Raikkonen has a contract, but Ferrari have lots of money. The cost of paying it off would barely register on their balance sheet, and it's not like they've never done it before.
And if he's spent a whole season struggling, will Raikkonen himself really want to carry on? He has already stated he expects to retire at the end of 2015, and it wouldn't be too surprising if he chose to bring it forward by 12 months.
So if—and it's a big if—Ferrari do have a vacancy for 2015, would Bianchi be in with a shout?
The past would suggest he doesn't have a chance.
Ferrari have a history of conservative driver choices. The last time they gave someone their debut in one of the red cars was in 1972, when Arturo Merzario was given a couple of mid-season starts in the absence of Clay Regazzoni.
Inexperience just doesn't sit well with the Scuderia. There have been a few exceptions—Gilles Villeneuve arrived with just a single race to his name in 1977, and Stefan Johansson had started only 13 when he replaced Rene Arnoux in 1985.
But the normal Ferrari rule has been to only hire drivers who have proved themselves on numerous occasions.
While traditional front-running rivals McLaren and Williams may take a chance on a Jacques Villeneuve, Juan Pablo Montoya or Lewis Hamilton, Ferrari will not. They like to know what they're getting.
That bodes ill for Bianchi, because while he has shown flashes of brilliance and produced some quality drives, his F1 experience largely amounts to running around at the rear of the field in a race all by himself.
He rarely gets in a scrap for position, and when he does, it usually involves a much quicker car simply driving past him. Only once has he had a realistic chance of points.
By contrast, even the most "risky" hires Ferrari have made in the last 30 years—Eddie Irvine and Felipe Massa—had spent years in midfield cars. They came armed with the experience of fighting for position and points against a variety of opponents.
Bianchi has driven in 28 races, but he has almost zero experience of the sort of racing he'd be doing with Ferrari.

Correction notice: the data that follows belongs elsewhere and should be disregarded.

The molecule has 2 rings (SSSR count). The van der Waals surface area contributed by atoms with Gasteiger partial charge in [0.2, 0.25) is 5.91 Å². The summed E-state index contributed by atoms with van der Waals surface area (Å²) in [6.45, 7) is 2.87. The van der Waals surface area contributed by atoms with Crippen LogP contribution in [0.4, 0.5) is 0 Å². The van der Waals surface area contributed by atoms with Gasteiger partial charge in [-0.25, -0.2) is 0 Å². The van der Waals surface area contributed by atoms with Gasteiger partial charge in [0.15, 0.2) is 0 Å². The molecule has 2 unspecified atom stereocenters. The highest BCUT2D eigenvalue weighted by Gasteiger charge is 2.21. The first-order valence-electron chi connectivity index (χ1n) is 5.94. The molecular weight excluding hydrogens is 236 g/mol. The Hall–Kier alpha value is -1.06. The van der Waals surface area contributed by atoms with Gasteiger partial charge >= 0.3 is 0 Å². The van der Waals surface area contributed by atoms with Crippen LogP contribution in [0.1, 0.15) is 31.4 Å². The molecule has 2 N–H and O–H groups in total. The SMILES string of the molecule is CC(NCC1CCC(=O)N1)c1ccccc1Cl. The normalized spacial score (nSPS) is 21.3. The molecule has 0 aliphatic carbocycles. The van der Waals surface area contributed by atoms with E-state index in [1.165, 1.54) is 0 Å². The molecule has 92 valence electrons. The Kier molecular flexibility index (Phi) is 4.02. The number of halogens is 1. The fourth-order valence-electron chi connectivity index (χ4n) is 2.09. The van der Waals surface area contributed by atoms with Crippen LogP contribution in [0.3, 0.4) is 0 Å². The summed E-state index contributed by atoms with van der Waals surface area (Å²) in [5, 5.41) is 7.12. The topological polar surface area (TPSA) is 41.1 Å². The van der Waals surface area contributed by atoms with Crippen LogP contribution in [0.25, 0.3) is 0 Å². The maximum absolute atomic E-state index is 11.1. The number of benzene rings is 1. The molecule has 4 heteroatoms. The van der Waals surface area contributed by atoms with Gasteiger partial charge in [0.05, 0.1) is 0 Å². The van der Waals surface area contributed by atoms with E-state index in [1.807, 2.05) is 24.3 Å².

And it's that, rather than Raikkonen's form, which may be the deciding factor. He may miss out even if the Finn does depart.
Unless, of course, Ferrari decide to throw away the tired old horse of the past, buy a nice new tractor and start ploughing a different furrow.
Whether or not Bianchi has a shot of getting the hypothetical spare seat is down to how much change has really occurred at Ferrari since their new team principal took the reigns.
Speaking to the press (h/t Sky Sports) at the British Grand Prix, Mattiacci said we'll see a different Ferrari next season:
Definitely we are working to improve, because today we are sixth. That’s the other side of the coin; we are not happy to be sixth.
Starting from here, we need to prepare a different team for 2015. Do we need to do announcements? No, I don’t think we need to do announcements.
Do we need to improve? Continuous improvement? Yes. That is our position.
Does different just mean the personnel behind the scenes, or does it mean the team are changing their whole outlook?
If this new-look Scuderia has the courage to do what the old one did not—roll the die without first ensuring it's heavily weighted in their favour—Bianchi will have an excellent chance.
He's quick, already a part of the Ferrari family, deserves a shot and would not hesitate to seize the opportunity were it handed to him.
If they don't, we can still expect to see the Frenchman further up the grid next season.
But sadly for him, he won't be wearing red.